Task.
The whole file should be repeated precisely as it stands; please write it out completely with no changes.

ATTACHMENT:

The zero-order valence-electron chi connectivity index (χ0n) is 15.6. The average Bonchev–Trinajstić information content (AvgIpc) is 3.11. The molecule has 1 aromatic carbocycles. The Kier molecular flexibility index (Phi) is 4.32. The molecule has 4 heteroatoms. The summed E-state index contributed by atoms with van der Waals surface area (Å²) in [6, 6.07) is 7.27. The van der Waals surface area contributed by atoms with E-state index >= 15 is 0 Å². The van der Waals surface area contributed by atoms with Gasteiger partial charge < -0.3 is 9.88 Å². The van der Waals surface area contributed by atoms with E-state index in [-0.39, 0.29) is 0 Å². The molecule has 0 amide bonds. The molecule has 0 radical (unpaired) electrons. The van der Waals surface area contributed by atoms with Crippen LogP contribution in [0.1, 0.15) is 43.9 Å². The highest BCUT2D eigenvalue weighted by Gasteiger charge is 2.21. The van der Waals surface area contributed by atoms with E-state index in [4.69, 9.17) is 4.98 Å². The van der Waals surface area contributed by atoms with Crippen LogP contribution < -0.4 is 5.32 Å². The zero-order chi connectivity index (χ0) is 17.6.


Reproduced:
The zero-order valence-electron chi connectivity index (χ0n) is 15.6. The average Bonchev–Trinajstić information content (AvgIpc) is 3.11. The molecule has 1 aromatic carbocycles. The Kier molecular flexibility index (Phi) is 4.32. The molecule has 4 heteroatoms. The summed E-state index contributed by atoms with van der Waals surface area (Å²) in [6, 6.07) is 7.27. The van der Waals surface area contributed by atoms with E-state index >= 15 is 0 Å². The van der Waals surface area contributed by atoms with Gasteiger partial charge < -0.3 is 9.88 Å². The van der Waals surface area contributed by atoms with E-state index in [-0.39, 0.29) is 0 Å². The molecule has 0 amide bonds. The molecule has 0 radical (unpaired) electrons. The van der Waals surface area contributed by atoms with Crippen LogP contribution in [0.1, 0.15) is 43.9 Å². The highest BCUT2D eigenvalue weighted by Gasteiger charge is 2.21. The van der Waals surface area contributed by atoms with E-state index in [4.69, 9.17) is 4.98 Å². The van der Waals surface area contributed by atoms with Crippen LogP contribution < -0.4 is 5.32 Å². The zero-order chi connectivity index (χ0) is 17.6.